Vanderbilt Commodores
Midseason Report

A Disappointing First Half after 2012 Success

Expectations were very high for Vanderbilt in year three under James Franklin. The Commodores were coming off their best season since 1915 and the thought was that roll could continue on in 2013. As ESPN’s Lee Corso so famously says however, “Not so fast, my friend.”

At the midway point, Vandy has limped to 3-3, 0-3 in the SEC. It all started on a Thursday night with the 39-35 loss to Ole Miss in what may be the season’s most exciting game. Still, it was one thought to be in the win column in preseason. Vanderbilt then beat Austin Peay 38-3, with 35 of those points coming in the second quarter. Vandy fell behind 28-0 almost immediately at South Carolina, but showed much grit and promise, only a late interception keeping things from getting really interesting in the 35-25 defeat. A lackluster 24-7 road win at pitiful Massachusetts was cause for concern, but the 52-24 win over UAB the next week was more like it. Then came the Missouri game, a terrible defensive performance as the Tigers scored every time it wished in a 51-28 drubbing.

So Vanderbilt sits 3-3, but it is not a positive 3-3. Looking at the players returning, and the schedule, 5-1 was expected and certainly no worse than 4-2. But the Commodores ended the first half getting pummeled in a manner thought long gone from Vanderbilt Football. It is not, and will not be anytime soon if that defense does not improve.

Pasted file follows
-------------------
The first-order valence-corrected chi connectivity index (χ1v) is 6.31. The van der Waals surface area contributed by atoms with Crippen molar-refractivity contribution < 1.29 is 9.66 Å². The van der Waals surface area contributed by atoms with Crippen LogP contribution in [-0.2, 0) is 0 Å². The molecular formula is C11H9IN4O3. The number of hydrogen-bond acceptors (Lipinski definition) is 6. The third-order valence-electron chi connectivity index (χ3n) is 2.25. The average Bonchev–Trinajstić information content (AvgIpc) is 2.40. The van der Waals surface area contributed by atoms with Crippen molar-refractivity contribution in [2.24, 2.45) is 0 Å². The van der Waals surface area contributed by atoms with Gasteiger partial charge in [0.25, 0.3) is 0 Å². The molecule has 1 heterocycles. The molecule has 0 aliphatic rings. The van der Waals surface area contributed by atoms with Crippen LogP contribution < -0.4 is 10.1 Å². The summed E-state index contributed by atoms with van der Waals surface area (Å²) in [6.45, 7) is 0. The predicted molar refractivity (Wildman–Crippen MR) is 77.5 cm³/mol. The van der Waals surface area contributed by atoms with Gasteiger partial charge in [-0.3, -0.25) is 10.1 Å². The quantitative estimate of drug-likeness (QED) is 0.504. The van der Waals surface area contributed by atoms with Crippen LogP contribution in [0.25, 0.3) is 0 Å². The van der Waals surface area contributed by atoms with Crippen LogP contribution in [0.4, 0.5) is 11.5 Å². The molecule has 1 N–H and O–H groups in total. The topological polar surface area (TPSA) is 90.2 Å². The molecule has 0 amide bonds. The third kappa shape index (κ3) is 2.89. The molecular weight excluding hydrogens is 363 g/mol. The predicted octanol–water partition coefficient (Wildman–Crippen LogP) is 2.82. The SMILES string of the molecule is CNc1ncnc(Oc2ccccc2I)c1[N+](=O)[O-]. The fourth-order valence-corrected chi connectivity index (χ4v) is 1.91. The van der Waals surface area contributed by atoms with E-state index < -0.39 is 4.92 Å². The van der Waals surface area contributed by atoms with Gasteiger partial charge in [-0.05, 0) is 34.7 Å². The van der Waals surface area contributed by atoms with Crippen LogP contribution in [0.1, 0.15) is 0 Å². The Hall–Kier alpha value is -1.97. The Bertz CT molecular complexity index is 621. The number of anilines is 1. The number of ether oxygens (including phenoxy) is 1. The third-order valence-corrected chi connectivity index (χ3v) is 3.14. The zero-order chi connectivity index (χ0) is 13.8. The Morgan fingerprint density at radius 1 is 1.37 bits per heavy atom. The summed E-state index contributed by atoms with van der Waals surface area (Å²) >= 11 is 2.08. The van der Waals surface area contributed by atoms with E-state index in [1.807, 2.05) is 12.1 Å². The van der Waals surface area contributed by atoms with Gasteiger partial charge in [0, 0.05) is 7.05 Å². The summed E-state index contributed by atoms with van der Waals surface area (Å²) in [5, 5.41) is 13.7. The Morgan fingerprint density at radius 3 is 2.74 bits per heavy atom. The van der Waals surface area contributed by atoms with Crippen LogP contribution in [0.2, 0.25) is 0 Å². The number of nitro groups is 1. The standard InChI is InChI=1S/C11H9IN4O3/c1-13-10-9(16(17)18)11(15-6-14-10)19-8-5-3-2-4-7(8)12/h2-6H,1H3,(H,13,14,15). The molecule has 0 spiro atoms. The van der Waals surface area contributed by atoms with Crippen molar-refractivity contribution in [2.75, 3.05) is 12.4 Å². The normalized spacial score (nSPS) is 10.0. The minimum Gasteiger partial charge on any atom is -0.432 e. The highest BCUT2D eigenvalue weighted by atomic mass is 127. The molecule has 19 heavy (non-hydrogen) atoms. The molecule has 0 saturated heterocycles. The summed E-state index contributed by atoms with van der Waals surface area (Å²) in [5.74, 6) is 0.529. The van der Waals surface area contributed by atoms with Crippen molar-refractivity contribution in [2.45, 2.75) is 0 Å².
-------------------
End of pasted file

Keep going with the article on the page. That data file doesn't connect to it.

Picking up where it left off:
Coming up is the stretch thought to be the toughest even in August. The CBS cameras visit Vanderbilt Stadium for the first time in memory as Georgia comes calling on Saturday. After that are trips to Texas A&M and Florida, pretty self-explanatory there. If Vandy can allow 51 to Missouri, what will Johnny Manziel be able to roll up on the once-proud Vanderbilt defense? They will have a week to recover between those games. Vanderbilt ends with home games against Kentucky and Wake Forest, sandwiched around the UT game on November 23rd in Knoxville.

Austyn Carta-Samuels has been fine at quarterback for VU, above expectations completing 66.1% and throwing ten touchdowns. He has forced it at times, most notably in the Ole Miss and South Carolina games, and has six INTs. Jordan Matthews has been magnificent, one of the very best receivers in college football, 47 catches for 709 yards and five TDs. Jonathan Krause has stepped up lately as the #2 WR, but still does not warrant game-planning like Matthews. No definitive #1 has emerged at RB, Jerron Seymour has been the home run threat, Wesley Tate the steadier, and Brian Kimbrow has been a disappointment.

Defense has been what has killed this team so far. It has been far worse than the statistics indicate. On the surface the 390 yards allowed per game is not too awful, but the level of competition must be taken into account. In the games that truly mattered, Ole Miss gained 489 yards, South Carolina 579, and Missouri 523. Vanderbilt could not stop the Rebels in the second half, the Gamecocks in the first half, or the Tigers all night. This falloff was completely unexpected and the most defining reason for Vanderbilt’s struggles in 2013.

Dreams of a repeat of nine wins are long gone for this season and hopes to just get the six somehow rule the day. It is possible still, but what is clear is the game in Knoxville will likely determine everything, both for Tennessee and for Vanderbilt.